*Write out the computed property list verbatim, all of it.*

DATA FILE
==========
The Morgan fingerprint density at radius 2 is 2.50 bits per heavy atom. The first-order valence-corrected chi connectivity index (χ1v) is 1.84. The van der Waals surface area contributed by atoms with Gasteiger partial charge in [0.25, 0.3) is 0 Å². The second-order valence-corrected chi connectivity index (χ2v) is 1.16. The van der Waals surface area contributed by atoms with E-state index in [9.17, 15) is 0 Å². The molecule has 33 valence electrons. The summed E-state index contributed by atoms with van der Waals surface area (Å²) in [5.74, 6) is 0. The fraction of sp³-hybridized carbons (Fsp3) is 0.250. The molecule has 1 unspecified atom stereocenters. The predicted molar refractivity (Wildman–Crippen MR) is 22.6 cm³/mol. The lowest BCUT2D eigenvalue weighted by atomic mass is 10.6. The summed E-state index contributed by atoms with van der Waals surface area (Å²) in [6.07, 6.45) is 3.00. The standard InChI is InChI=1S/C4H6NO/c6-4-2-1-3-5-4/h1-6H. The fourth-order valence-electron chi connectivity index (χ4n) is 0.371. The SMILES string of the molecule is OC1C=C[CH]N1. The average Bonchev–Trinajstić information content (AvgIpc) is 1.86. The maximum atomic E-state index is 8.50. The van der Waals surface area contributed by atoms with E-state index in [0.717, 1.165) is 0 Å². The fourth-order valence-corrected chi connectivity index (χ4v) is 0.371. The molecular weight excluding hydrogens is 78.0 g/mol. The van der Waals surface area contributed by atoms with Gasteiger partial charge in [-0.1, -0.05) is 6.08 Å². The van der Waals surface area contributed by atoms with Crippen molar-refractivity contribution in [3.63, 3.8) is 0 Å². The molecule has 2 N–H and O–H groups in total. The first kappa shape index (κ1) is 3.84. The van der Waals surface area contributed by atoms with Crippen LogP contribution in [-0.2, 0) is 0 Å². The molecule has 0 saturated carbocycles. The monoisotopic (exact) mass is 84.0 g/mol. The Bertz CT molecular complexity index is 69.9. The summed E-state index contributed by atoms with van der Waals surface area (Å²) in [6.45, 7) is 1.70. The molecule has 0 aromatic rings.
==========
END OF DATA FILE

The Morgan fingerprint density at radius 2 is 2.50 bits per heavy atom. The first-order valence-corrected chi connectivity index (χ1v) is 1.84. The van der Waals surface area contributed by atoms with Gasteiger partial charge in [0.25, 0.3) is 0 Å². The second-order valence-corrected chi connectivity index (χ2v) is 1.16. The van der Waals surface area contributed by atoms with E-state index in [9.17, 15) is 0 Å². The molecule has 33 valence electrons. The summed E-state index contributed by atoms with van der Waals surface area (Å²) in [5.74, 6) is 0. The fraction of sp³-hybridized carbons (Fsp3) is 0.250. The molecule has 1 unspecified atom stereocenters. The predicted molar refractivity (Wildman–Crippen MR) is 22.6 cm³/mol. The lowest BCUT2D eigenvalue weighted by atomic mass is 10.6. The summed E-state index contributed by atoms with van der Waals surface area (Å²) in [6.07, 6.45) is 3.00. The standard InChI is InChI=1S/C4H6NO/c6-4-2-1-3-5-4/h1-6H. The fourth-order valence-electron chi connectivity index (χ4n) is 0.371. The SMILES string of the molecule is OC1C=C[CH]N1. The average Bonchev–Trinajstić information content (AvgIpc) is 1.86. The maximum atomic E-state index is 8.50. The van der Waals surface area contributed by atoms with E-state index in [0.717, 1.165) is 0 Å². The fourth-order valence-corrected chi connectivity index (χ4v) is 0.371. The molecular weight excluding hydrogens is 78.0 g/mol. The van der Waals surface area contributed by atoms with Gasteiger partial charge in [-0.1, -0.05) is 6.08 Å². The van der Waals surface area contributed by atoms with Crippen molar-refractivity contribution in [3.63, 3.8) is 0 Å². The molecule has 2 N–H and O–H groups in total. The first kappa shape index (κ1) is 3.84. The van der Waals surface area contributed by atoms with Crippen LogP contribution in [-0.2, 0) is 0 Å². The molecule has 0 saturated carbocycles. The monoisotopic (exact) mass is 84.0 g/mol. The Bertz CT molecular complexity index is 69.9. The summed E-state index contributed by atoms with van der Waals surface area (Å²) in [6.45, 7) is 1.70. The molecule has 0 aromatic rings.